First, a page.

The Janitors have been a regular feature on both the websites I have previously written for. Their ‘Drone Head’ album (now available here) was one of my first reviews, and I have continued to follow their progress through to their Fuzz Club Session (now available here), which reimagined some the tracks from across their oeuvre.

This release is a much fuller retrospective of their work through a mix of rarities, b-sides, alternative mixes, cover versions and previously unreleased tracks. The vinyl album from Cardinal Fuzz and Little Cloud Records contains nine of these tracks, but comes with a download containing an extra fourteen tracks. I’m very happy to be Premiering the stream of the vinyl tracks here, but will say something about some of the additional tracks as well… basically because there are some real gems here that for me tell much more of the story of The Janitors than their previous output suggested.

Handily the album comes with an insert which includes a description of each of the 23 tracks, and I’ve used this as an aide memoire to pick out the tunes that I want to mention… and there’s some here that I’m really excited to write about.

We’ve got to start with ‘Strong’, which was the first number that the band wrote and recorded, and gives more than a clue of their debt to the Jesus and Mary Chain in developing their sound; and later tracks also show a parallel development with Primal Scream… perhaps more of that later. Meanwhile first track on the vinyl ‘Stumble’ show a coalescing of ideas into something tighter and more focussed… focussed but definitely fuzzy!

The Janitors at the Liverpool PsychFest in 2014.
Photo by Simon Smith.

‘I See It Now’ very much reminds me of being stuck in a shitty job in Birmingham in the late nineties. At the time I had a crap bedsit and was surviving on value brand bread and cheese spread. All I listened to at that time was Primal Scream and Spiritualized, and this is a real distillation of those bands… what I see now listening to this was the death-trap kitchen and electricity meter with the dodgy lock on it. Ace!

Jonathan Richmond and the Modern Lovers are a criminally underrated band, and this cover of ‘Hospital’ fills me full of joy and sadness in equal measure… picking up on the quote that The Janitors do in the notes: ‘I go to bakeries all day long’… I’d take one over a bar any day, and we all need sweetness in our lives… but of course this track is much deeper than that with a complex longing and melancholy to it… the band add a drama to the mix here which is a great new way to listen to this amazing song.

The Janitors at the Liverpool PsychFest in 2014.
Photo by Simon Smith.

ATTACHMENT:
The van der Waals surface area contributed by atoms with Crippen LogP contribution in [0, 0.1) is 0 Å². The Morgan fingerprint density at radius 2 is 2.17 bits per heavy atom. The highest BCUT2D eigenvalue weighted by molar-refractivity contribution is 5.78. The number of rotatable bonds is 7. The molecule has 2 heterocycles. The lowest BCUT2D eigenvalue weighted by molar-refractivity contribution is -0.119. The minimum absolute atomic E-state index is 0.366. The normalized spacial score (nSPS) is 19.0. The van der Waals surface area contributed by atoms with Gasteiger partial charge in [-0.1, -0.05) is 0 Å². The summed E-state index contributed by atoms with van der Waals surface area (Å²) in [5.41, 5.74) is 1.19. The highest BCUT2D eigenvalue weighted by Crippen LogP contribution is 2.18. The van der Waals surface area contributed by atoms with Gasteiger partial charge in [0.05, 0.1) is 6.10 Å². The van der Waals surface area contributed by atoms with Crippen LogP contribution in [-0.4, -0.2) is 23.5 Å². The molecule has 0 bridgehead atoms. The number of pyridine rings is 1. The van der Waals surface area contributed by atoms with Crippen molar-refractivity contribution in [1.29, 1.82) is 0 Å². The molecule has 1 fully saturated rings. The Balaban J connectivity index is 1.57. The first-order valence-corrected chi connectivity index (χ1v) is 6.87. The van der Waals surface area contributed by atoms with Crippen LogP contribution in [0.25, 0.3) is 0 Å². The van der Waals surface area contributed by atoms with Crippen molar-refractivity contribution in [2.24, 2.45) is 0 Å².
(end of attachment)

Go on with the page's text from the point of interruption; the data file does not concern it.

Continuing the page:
Going off on a different tack is ‘MrSmSxG’. I went through a real EBM phase when I listened to very little else. It felt like the future and the massive pulsing beats of the likes of Nizter Ebb and Front 242 are given the full treatment here… another one that really takes me back to a moment in time… not sure I was expecting this when I started listen to this collection.

I’ll be honest, when ‘Evil Doings of An Evil Kind‘ came out I was a bit disappointed that it was only a 4-track EP because I just loved everything on there. It now appears that The Janitors were struggling to write music that they were happy with at the time. One of the tracks, ‘You In A Ditch’ would have made a fine addition to that release, fitted in well with the other tracks and I’m really pleased that it’s seen the light of day here.

Finally, there are a few really long tracks here too… ‘ArBmOxW’ is a huge stretched out version of ‘A-bow’ which is terrific just to zone out to… if Fontän ever do re-mix it I’ll be at the front of the queue to get it as that would be amazing. The extra droney version of ‘Dronehead’ is similarly well worth it just to sit with and let yourself be taken away with the whole thing, while ‘HrOmRxN’ is a remix of ‘Horn ur Marken’ which is weirdly addictive… don’t ask me why.

The Janitors at the Liverpool PsychFest in 2014.
Photo by Simon Smith.

All in all this collection of music is the story of the band’s development over the last fifteen years. Actually its more about the people themselves and it was great to be able to synchronise my own musical biography with them at different times through this music. So for me its a great collection, and perhaps a more interesting and eclectic collection than I was expecting… but really we all like loads of different stuff, so why should I be so surprised.

’15 Years of Fuzz and Folkól’ is officially released on 26th April 2019, and is available to pre-order now from Cardinal Fuzz (Europe) and Little Cloud Records (North America)

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